It wasn’t immediately obviously that this was an Armagnac cask from the nose, but the palate brought forward some more of those warming, sweet distilled grape flavours through for us. It’s a well made dram, although perhaps a bit too spicy in places. Saying that, we’ll go with 7/10.

Score: 7/10

Value:

13 years, 4 in gascon black oak, this seems like a fine price.


Springbank 26yo Bourbon Hogshead 56.7% - £600

The nose opens with sponge cake, salted caramel, wet rope, seashells, pebbles, kerosene, creamy vanilla, with a decent punch of smoke that we weren’t necessarily expecting. There’s a lovely balance of sweet, salty, smoky and a mellow lemon acidity that keeps this 26yo fresh and vibrant.

The palate opens with zesty lemon, creamy vanilla, wholemeal crackers, olive brine, sea salt and earthy smoke. We’re taken back to the dunnage warehouses of Campeltown. We’re also getting some tropical mango and passion fruit flavours. Now for the negatives, it’s a touch alcohol-forward for a dram of this age, but that’s really it. The mouthfeel is luscious, runny honey, with a good length finish comprised of nutmeg, ginger ale and almonds.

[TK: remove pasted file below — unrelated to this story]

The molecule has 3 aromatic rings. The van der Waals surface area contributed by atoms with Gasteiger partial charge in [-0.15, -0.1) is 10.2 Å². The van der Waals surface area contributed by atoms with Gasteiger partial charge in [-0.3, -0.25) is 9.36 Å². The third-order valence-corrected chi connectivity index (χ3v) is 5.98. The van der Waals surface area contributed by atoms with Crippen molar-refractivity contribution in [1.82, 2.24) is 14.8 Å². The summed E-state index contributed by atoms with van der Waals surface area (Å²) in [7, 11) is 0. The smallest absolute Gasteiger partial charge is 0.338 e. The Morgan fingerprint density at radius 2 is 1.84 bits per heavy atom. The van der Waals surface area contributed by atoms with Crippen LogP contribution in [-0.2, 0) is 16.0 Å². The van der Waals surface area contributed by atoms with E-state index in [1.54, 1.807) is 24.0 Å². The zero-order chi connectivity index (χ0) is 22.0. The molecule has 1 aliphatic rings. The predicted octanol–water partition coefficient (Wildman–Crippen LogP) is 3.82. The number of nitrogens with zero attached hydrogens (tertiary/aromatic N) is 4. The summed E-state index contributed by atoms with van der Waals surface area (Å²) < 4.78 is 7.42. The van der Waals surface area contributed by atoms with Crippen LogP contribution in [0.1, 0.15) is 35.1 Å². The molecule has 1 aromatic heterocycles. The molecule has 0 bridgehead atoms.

Reduction brings out more dunnage warehouse aromas, earthiness, nuttiness, campfire smoke and burnt shortbread. It maintains a lovely sweetness amongst these other aromas. The reduced palate has a real briney, saltiness, grit, with a massive reduction in sweetness. More biscuity and smoky now. We’d avoid water personally, we prefer the flavours and aromas before.

We went into this not wanting to like it (mainly because of the price), but we can’t deny that it’s bloody good. Well balanced, good quality spirit, classic Springbank. Our only fault comes in the alcohol bite, it doesn’t present itself as a 26yo, maybe closer to an 18yo. We’re nitpicking now and have to give this an 8/10.